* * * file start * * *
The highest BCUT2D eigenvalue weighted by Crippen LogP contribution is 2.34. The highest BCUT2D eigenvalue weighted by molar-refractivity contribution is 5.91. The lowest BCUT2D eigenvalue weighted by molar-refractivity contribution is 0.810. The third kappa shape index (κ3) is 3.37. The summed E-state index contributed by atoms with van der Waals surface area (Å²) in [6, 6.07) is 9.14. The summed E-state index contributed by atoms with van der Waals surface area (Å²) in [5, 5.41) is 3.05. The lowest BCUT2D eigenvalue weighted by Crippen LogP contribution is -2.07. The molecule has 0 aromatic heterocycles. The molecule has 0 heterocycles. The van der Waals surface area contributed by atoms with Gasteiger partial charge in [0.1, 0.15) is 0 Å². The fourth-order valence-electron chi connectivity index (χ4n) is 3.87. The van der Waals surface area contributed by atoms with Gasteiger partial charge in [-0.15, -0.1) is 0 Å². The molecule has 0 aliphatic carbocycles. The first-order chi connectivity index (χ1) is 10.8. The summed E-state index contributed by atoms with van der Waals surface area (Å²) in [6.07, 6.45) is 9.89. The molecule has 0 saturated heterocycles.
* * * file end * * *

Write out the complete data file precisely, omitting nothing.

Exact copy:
The highest BCUT2D eigenvalue weighted by Crippen LogP contribution is 2.34. The highest BCUT2D eigenvalue weighted by molar-refractivity contribution is 5.91. The lowest BCUT2D eigenvalue weighted by molar-refractivity contribution is 0.810. The third kappa shape index (κ3) is 3.37. The summed E-state index contributed by atoms with van der Waals surface area (Å²) in [6, 6.07) is 9.14. The summed E-state index contributed by atoms with van der Waals surface area (Å²) in [5, 5.41) is 3.05. The lowest BCUT2D eigenvalue weighted by Crippen LogP contribution is -2.07. The molecule has 0 aromatic heterocycles. The molecule has 0 heterocycles. The van der Waals surface area contributed by atoms with Gasteiger partial charge in [0.1, 0.15) is 0 Å². The fourth-order valence-electron chi connectivity index (χ4n) is 3.87. The van der Waals surface area contributed by atoms with Gasteiger partial charge in [-0.15, -0.1) is 0 Å². The molecule has 0 aliphatic carbocycles. The first-order chi connectivity index (χ1) is 10.8. The summed E-state index contributed by atoms with van der Waals surface area (Å²) in [6.07, 6.45) is 9.89. The molecule has 0 saturated heterocycles.